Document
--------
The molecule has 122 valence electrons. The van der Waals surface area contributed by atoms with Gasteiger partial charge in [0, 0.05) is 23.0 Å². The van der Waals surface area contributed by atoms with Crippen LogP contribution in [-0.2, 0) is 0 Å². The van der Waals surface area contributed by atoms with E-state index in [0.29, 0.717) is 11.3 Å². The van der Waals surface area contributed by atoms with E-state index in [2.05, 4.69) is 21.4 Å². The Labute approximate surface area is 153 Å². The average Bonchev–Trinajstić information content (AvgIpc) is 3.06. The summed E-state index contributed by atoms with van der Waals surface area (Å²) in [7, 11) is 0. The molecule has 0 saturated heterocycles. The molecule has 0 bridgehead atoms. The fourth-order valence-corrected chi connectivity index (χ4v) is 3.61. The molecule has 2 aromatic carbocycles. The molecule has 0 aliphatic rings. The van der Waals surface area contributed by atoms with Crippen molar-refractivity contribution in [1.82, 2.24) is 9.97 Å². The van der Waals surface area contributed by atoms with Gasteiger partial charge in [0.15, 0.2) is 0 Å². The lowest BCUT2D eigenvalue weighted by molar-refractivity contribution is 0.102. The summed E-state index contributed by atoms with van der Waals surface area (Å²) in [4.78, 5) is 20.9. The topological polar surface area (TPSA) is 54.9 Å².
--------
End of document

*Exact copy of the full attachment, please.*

The molecule has 122 valence electrons. The van der Waals surface area contributed by atoms with Gasteiger partial charge in [0, 0.05) is 23.0 Å². The van der Waals surface area contributed by atoms with Crippen LogP contribution in [-0.2, 0) is 0 Å². The van der Waals surface area contributed by atoms with E-state index in [0.29, 0.717) is 11.3 Å². The van der Waals surface area contributed by atoms with E-state index in [2.05, 4.69) is 21.4 Å². The Labute approximate surface area is 153 Å². The average Bonchev–Trinajstić information content (AvgIpc) is 3.06. The summed E-state index contributed by atoms with van der Waals surface area (Å²) in [7, 11) is 0. The molecule has 0 saturated heterocycles. The molecule has 0 bridgehead atoms. The fourth-order valence-corrected chi connectivity index (χ4v) is 3.61. The molecule has 2 aromatic carbocycles. The molecule has 0 aliphatic rings. The van der Waals surface area contributed by atoms with Crippen molar-refractivity contribution in [1.82, 2.24) is 9.97 Å². The van der Waals surface area contributed by atoms with Gasteiger partial charge in [0.15, 0.2) is 0 Å². The lowest BCUT2D eigenvalue weighted by molar-refractivity contribution is 0.102. The summed E-state index contributed by atoms with van der Waals surface area (Å²) in [4.78, 5) is 20.9. The topological polar surface area (TPSA) is 54.9 Å².